An extract from 'Lines Written in Early Spring'
I heard a thousand blended notes,
While in a grove I sate reclined,
In that sweet sound when pleasant thoughts
Bring sad thoughts to mind.
To her fair works did nature link
The human soul that through me ran;
And much it grieved my heart to think
What man has made of man.
Coleridge (b.1772 - d.1834) was the most productive and influential of the Romantic poets. He wrote his best works during the time of his friendship with Wordsworth. His poem Kubla Kahn composed in 1797 was inspired by an opium induced dream. which stimulated Coleridge's imagination. Unfortunately, Opium became Coleridge's fixation for a period and almost destroyed his friendship with Wordsworth, as it did his marriage and health.
John KeatsClick thumbnail to view full-size
Both Keats and Shelley died tragically at an early age. Keats (b.1795 - d.1821) resigned his position as a surgeon after finding it impossible to perform operations on people who were cognizant of their pain. At the age of 23 he contracted pulmonary tuberculosis. He moved to Italy, hoping the warmer weather might improve his health. In Italy he was inspired to write his greatest works. He succumbed to tuberculosis at the age of 30.
George Gordon (Lord Byron)
Considered one of England's greatest poets, Gordon (b.1788 - d.1824) was born into the English aristocracy. Prior to his self exile in 1816, he lived a flamboyant life in London filled with numerous love affairs, indulgent parties and scandalous rumors about his love interests. Gordon left England for Italy to escape the castigation of English society. It was here he met Shelley through Mary and her sister Claire. Claire was Gordon's latest love affair. Like Wordsworth, Gordon became embroiled in revolutionary politics joining the Greek War of Independence.
Blake (b.1757 - d.1827) was not a popular poet of his time. His works entered into public recognition in the early twentieth century. Most of Blake's life was lived in poverty in South England. Like most of the Romantic poets, Blake had an eccentric manner believing himself to be a Christian prophet and visionary. He used poetry and painting to spread his religious message. A message his readers often found confusing and bewildering as his works were original and distinctive.
An extract from 'London'
I wander through each chartered street,
Near where the chartered Thames does flow,
And mark in every face I meet
Marks of weakness, marks of woe.
In every cry of every Man,
In every Infant's cry of fear,
In every voice, in ever ban,
The mind forged manacles I hear.
Celebrated as Scotland's greatest poet and lyricist, Burns' (b.1759 - d.1796) poetic works influenced Wordsworth, Coleridge and Shelley. His poetic themes like his English contemporary Romantic poets touched on poverty, class inequities and radical reform. Burns' poems also show a varied emotional landscape which has been attributed to a mentally depressive state. Burns died of ill health at the age of 36 following a dental operation.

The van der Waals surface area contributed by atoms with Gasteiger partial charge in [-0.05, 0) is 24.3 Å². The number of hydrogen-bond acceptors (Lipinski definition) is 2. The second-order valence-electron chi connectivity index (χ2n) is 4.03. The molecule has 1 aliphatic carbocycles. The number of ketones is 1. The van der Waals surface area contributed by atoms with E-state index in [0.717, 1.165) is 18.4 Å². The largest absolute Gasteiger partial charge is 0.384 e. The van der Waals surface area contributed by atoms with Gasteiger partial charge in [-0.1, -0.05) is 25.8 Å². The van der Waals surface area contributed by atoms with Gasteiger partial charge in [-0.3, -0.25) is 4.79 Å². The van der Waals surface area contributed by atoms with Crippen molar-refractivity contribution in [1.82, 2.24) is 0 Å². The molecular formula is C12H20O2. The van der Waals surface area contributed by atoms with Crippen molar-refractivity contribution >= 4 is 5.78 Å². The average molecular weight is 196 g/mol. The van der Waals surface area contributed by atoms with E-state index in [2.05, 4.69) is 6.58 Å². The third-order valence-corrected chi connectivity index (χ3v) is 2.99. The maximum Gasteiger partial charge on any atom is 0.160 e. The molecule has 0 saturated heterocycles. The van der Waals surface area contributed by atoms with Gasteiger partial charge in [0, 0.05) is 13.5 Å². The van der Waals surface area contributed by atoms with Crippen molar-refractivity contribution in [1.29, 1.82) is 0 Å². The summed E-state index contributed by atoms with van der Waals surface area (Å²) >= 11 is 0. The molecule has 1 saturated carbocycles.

The Study of the Romantic Poets
To fully appreciate poetry through its recitation and through the writing of prose and lyrical words, it is important to understand the Poet's life. Having knowledge of their social and physical environments, understanding the themes that influenced their outpouring of words, lends to their writing a depth of understanding that may otherwise be lost in the ink that graces torn textbooks and borrowed pages. All the better are we to contemplate the true virtues of the Romantic poets' song.
Percy Bysshe Shelley
Shelley's (b.1792 - d.1822) life was taken tragically in a storm while sailing his schooner in Italy. Shelley lived an emotionally charged life. Expelled from Oxford for writing and distributing an essay supporting atheism, Shelley chose to live on the whim of his emotions. He eloped to Scotland with his first wife, Harriet at the age of 19. Harriet was just 16. He saw his role in their elopement perhaps as that of a knight in shining armor, rescuing the young student from a life she abhorred. Shelley was not content with his marriage and he continued to have other female dalliances. Shelley remarried Mary Wollstonecraft better known as Mary Shelley famous author of the Gothic novel, Frankenstein. With friends they traveled abroad and met up with Lord Byron.
Sonnet: England in 1819
An old, mad, blind, despised, and dying king,-
Princes, the dregs of their dull race, who flow
Through public scorn, -mud from a muddy spring,-
Rulers who neither see, nor feel, nor know,
But leech-like to their fainting country cling,
Till they drop, blind in blood, without a blow, -
A people starved and stabbed in the untilled field,-
An army, which liberticide and prey
Makes as a two-edged sword and to all who wield,-
Golden and sanguine laws which tempt and slay;
Religion Christless, Godless-a book sealed;
A Senate,-Time's worst statute unrepealed,-
Are graves, from which a glorious Phantom may
Burst, to illumine our tempestuous day.
Percy Bysshe Shelley
The Romantics - Eternity (BBC documentary)
© 2014 Tina Dubinsky